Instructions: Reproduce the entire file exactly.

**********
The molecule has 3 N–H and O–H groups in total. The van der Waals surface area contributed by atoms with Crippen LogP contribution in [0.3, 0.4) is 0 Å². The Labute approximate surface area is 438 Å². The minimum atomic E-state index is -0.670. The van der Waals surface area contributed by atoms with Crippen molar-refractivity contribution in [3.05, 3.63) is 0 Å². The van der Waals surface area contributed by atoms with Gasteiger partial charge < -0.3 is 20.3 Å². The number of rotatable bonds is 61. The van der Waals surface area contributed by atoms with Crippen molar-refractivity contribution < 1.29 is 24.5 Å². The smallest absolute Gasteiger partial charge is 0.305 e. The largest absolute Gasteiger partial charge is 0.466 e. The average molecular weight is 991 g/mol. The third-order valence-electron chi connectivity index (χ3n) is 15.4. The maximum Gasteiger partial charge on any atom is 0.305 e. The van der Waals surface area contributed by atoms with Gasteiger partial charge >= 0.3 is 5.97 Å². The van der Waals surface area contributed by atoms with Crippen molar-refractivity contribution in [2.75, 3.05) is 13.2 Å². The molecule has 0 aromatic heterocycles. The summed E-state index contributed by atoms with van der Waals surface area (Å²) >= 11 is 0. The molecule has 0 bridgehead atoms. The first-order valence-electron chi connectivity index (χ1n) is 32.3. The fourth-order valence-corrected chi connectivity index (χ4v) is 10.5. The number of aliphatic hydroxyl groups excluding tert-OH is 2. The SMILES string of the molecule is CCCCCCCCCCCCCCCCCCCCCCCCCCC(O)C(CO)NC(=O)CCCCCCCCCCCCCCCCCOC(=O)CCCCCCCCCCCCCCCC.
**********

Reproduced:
The molecule has 3 N–H and O–H groups in total. The van der Waals surface area contributed by atoms with Crippen LogP contribution in [0.3, 0.4) is 0 Å². The Labute approximate surface area is 438 Å². The minimum atomic E-state index is -0.670. The van der Waals surface area contributed by atoms with Crippen molar-refractivity contribution in [3.05, 3.63) is 0 Å². The van der Waals surface area contributed by atoms with Gasteiger partial charge < -0.3 is 20.3 Å². The number of rotatable bonds is 61. The van der Waals surface area contributed by atoms with Crippen molar-refractivity contribution < 1.29 is 24.5 Å². The smallest absolute Gasteiger partial charge is 0.305 e. The largest absolute Gasteiger partial charge is 0.466 e. The average molecular weight is 991 g/mol. The third-order valence-electron chi connectivity index (χ3n) is 15.4. The maximum Gasteiger partial charge on any atom is 0.305 e. The van der Waals surface area contributed by atoms with Gasteiger partial charge >= 0.3 is 5.97 Å². The van der Waals surface area contributed by atoms with Crippen molar-refractivity contribution in [2.75, 3.05) is 13.2 Å². The molecule has 0 aromatic heterocycles. The summed E-state index contributed by atoms with van der Waals surface area (Å²) >= 11 is 0. The molecule has 0 bridgehead atoms. The first-order valence-electron chi connectivity index (χ1n) is 32.3. The fourth-order valence-corrected chi connectivity index (χ4v) is 10.5. The number of aliphatic hydroxyl groups excluding tert-OH is 2. The SMILES string of the molecule is CCCCCCCCCCCCCCCCCCCCCCCCCCC(O)C(CO)NC(=O)CCCCCCCCCCCCCCCCCOC(=O)CCCCCCCCCCCCCCCC.